Doing it with date-onomics
Just as you wouldn’t invest money blindly, dabbling in the online dating market also calls for clear-sighted strategies to avoid risky prospects.
While listening to your heart rather than your head may feel harmless enough behind a computer screen, critical thinkers are thought to be more likely to avoid poor romantic “investments”.
Help with online dating
Online dating is not just for young digital natives, it has been taken up with gusto among middle-aged and older Australians. But unlike younger romantics, older people who find themselves back in the dating game often feel they need a little help.
That’s the position Stanford economics professor, Paul Oyer found himself in following a divorce. He discovered that the dry art of economics made finding love online more efficient for people like him with less time to waste than young lovers.
Published this year, Prof. Oyer’s book – Everything I Ever Needed to Know about Economics I Learned from Online Dating – promotes the merits of using market economics to locate a mate in cyberspace.
Never put all your eggs in one basket
The cardinal rule of investing – never put all your eggs in one basket – is even espoused by online sites that recognise diversity can improve returns. Digital matchmaker eHarmony increasingly caters for older lovebirds with niche sites, but it recommends that members also list with its traditional site in order to access a larger dating pool.
This is what Prof. Oyer calls ‘choosing a thick market’. In economics, a thick market offers greater supply and demand and thus increased opportunities. Thin markets reduce choice.
Too good to be true
Would-be daters need to beware of ‘cheap talk’ in the same way that investors must look through hype to ascertain true value.
Online dating prospects often gild the lily by posting highly-flattering photographs, overstating wealth and health and understating age.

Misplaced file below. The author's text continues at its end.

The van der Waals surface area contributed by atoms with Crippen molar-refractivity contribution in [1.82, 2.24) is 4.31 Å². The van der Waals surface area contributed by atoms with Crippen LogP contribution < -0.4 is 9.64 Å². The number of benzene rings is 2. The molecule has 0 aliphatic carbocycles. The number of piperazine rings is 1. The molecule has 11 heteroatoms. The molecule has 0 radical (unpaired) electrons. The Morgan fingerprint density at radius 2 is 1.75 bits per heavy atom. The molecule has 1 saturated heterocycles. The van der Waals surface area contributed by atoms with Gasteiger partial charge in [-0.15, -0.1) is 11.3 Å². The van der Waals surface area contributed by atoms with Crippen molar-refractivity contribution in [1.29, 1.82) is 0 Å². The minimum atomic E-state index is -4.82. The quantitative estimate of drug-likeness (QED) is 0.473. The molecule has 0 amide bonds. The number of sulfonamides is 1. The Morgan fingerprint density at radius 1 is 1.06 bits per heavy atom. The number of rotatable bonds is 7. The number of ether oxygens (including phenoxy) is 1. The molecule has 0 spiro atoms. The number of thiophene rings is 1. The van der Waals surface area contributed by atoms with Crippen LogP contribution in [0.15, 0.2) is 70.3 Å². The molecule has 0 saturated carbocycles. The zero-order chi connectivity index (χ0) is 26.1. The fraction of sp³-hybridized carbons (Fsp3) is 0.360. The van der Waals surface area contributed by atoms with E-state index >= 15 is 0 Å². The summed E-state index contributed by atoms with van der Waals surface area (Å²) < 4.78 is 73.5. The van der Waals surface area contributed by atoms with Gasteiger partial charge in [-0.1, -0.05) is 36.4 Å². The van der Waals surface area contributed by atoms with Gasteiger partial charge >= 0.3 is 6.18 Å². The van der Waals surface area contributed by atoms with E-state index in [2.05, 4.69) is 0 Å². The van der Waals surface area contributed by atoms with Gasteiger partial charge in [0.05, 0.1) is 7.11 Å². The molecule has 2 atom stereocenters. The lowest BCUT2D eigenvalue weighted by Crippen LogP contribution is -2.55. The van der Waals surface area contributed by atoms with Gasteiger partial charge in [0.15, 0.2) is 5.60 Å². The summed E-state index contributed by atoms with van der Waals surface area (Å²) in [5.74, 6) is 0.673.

Such ‘cheap talk’ should be filtered by daters in the same way they would be sceptical of too-good-to-be-true financial opportunities.
Conversely, completely honest is no guarantee you will be taken at face value. ‘Profile inflation’ ensures that people reading your bio assume you are heavier, shorter, older or poorer than you admit.
But there are ways to tweak your appeal in ways that some companies manipulate sentiment. One ploy is signalling, a device used in cheaply priced initial public offerings (IPO) to persuade investors they are getting a bargain.
According to Nobel prize-winning economist Michael Spence, the theory goes that if a party wants to increase its attraction, it will signal its credentials by wearing a cost. Forfeiting an early windfall in the hope that investors will come back for future offerings is one way of planning for better long-term profits.
Likewise, spending up big on a first date suggests you have serious skin in the game and are not just gaming online romance for short-term benefits.
Time in the market
Additionally, online credibility can be ruined for those who are in the market too long. While being unlucky in love might be unavoidable, daters may appear too fussy if their profiles are still active year in, year out.
In business, the same applies. At some point, companies looking at doing deals need to settle. To make a habit of “going fishing” and failing to commit damages reputations.
Whichever way online dating is approached, the market will always make assumptions about candidates. So throw your vanities into a bonfire and borrow from investment principles if you aim to outsmart cupid in the digital dating world.
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